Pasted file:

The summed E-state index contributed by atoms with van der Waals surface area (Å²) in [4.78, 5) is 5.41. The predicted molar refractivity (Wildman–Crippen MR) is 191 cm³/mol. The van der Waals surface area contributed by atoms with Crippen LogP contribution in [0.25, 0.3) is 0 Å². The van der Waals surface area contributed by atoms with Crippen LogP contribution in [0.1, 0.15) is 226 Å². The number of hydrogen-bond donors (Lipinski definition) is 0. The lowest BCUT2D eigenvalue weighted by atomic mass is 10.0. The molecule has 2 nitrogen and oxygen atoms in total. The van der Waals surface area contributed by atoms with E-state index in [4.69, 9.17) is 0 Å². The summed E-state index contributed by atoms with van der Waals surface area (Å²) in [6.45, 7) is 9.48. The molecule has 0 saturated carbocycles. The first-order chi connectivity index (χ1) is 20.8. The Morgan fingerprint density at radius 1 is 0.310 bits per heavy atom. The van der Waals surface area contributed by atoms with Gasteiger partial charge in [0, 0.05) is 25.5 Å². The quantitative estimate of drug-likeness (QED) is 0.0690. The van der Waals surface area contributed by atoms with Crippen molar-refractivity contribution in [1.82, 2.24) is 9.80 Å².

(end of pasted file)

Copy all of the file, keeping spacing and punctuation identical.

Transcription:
The summed E-state index contributed by atoms with van der Waals surface area (Å²) in [4.78, 5) is 5.41. The predicted molar refractivity (Wildman–Crippen MR) is 191 cm³/mol. The van der Waals surface area contributed by atoms with Crippen LogP contribution in [0.25, 0.3) is 0 Å². The van der Waals surface area contributed by atoms with Crippen LogP contribution in [0.1, 0.15) is 226 Å². The number of hydrogen-bond donors (Lipinski definition) is 0. The lowest BCUT2D eigenvalue weighted by atomic mass is 10.0. The molecule has 2 nitrogen and oxygen atoms in total. The van der Waals surface area contributed by atoms with E-state index in [4.69, 9.17) is 0 Å². The summed E-state index contributed by atoms with van der Waals surface area (Å²) in [6.45, 7) is 9.48. The molecule has 0 saturated carbocycles. The first-order chi connectivity index (χ1) is 20.8. The Morgan fingerprint density at radius 1 is 0.310 bits per heavy atom. The van der Waals surface area contributed by atoms with Gasteiger partial charge in [0, 0.05) is 25.5 Å². The quantitative estimate of drug-likeness (QED) is 0.0690. The van der Waals surface area contributed by atoms with Crippen molar-refractivity contribution in [1.82, 2.24) is 9.80 Å².